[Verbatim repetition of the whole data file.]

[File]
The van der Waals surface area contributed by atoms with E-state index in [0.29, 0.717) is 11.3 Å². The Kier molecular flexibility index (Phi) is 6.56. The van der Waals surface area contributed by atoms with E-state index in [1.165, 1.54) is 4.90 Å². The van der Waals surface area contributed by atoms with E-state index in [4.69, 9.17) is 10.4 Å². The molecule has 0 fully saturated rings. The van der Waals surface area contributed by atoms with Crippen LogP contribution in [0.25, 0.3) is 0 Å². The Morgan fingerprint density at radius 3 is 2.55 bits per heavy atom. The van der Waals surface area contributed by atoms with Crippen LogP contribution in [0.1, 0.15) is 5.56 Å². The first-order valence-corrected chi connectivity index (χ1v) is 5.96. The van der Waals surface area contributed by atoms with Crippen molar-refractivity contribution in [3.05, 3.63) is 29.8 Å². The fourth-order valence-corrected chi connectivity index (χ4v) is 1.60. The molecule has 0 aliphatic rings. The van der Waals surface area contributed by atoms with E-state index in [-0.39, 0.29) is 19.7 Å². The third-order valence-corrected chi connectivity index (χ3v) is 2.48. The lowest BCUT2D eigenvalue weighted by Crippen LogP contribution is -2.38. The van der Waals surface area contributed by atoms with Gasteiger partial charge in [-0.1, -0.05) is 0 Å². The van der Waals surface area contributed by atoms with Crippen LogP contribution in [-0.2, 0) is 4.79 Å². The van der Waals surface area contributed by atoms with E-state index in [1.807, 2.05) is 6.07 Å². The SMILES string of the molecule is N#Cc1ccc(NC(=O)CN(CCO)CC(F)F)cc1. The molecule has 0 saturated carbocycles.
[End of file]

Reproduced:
The van der Waals surface area contributed by atoms with E-state index in [0.29, 0.717) is 11.3 Å². The Kier molecular flexibility index (Phi) is 6.56. The van der Waals surface area contributed by atoms with E-state index in [1.165, 1.54) is 4.90 Å². The van der Waals surface area contributed by atoms with E-state index in [4.69, 9.17) is 10.4 Å². The molecule has 0 fully saturated rings. The van der Waals surface area contributed by atoms with Crippen LogP contribution in [0.25, 0.3) is 0 Å². The Morgan fingerprint density at radius 3 is 2.55 bits per heavy atom. The van der Waals surface area contributed by atoms with Crippen LogP contribution in [0.1, 0.15) is 5.56 Å². The first-order valence-corrected chi connectivity index (χ1v) is 5.96. The van der Waals surface area contributed by atoms with Crippen molar-refractivity contribution in [3.05, 3.63) is 29.8 Å². The fourth-order valence-corrected chi connectivity index (χ4v) is 1.60. The molecule has 0 aliphatic rings. The van der Waals surface area contributed by atoms with E-state index in [-0.39, 0.29) is 19.7 Å². The third-order valence-corrected chi connectivity index (χ3v) is 2.48. The lowest BCUT2D eigenvalue weighted by Crippen LogP contribution is -2.38. The van der Waals surface area contributed by atoms with Gasteiger partial charge in [-0.1, -0.05) is 0 Å². The van der Waals surface area contributed by atoms with Crippen LogP contribution in [-0.2, 0) is 4.79 Å². The van der Waals surface area contributed by atoms with E-state index in [1.807, 2.05) is 6.07 Å². The SMILES string of the molecule is N#Cc1ccc(NC(=O)CN(CCO)CC(F)F)cc1. The molecule has 0 saturated carbocycles.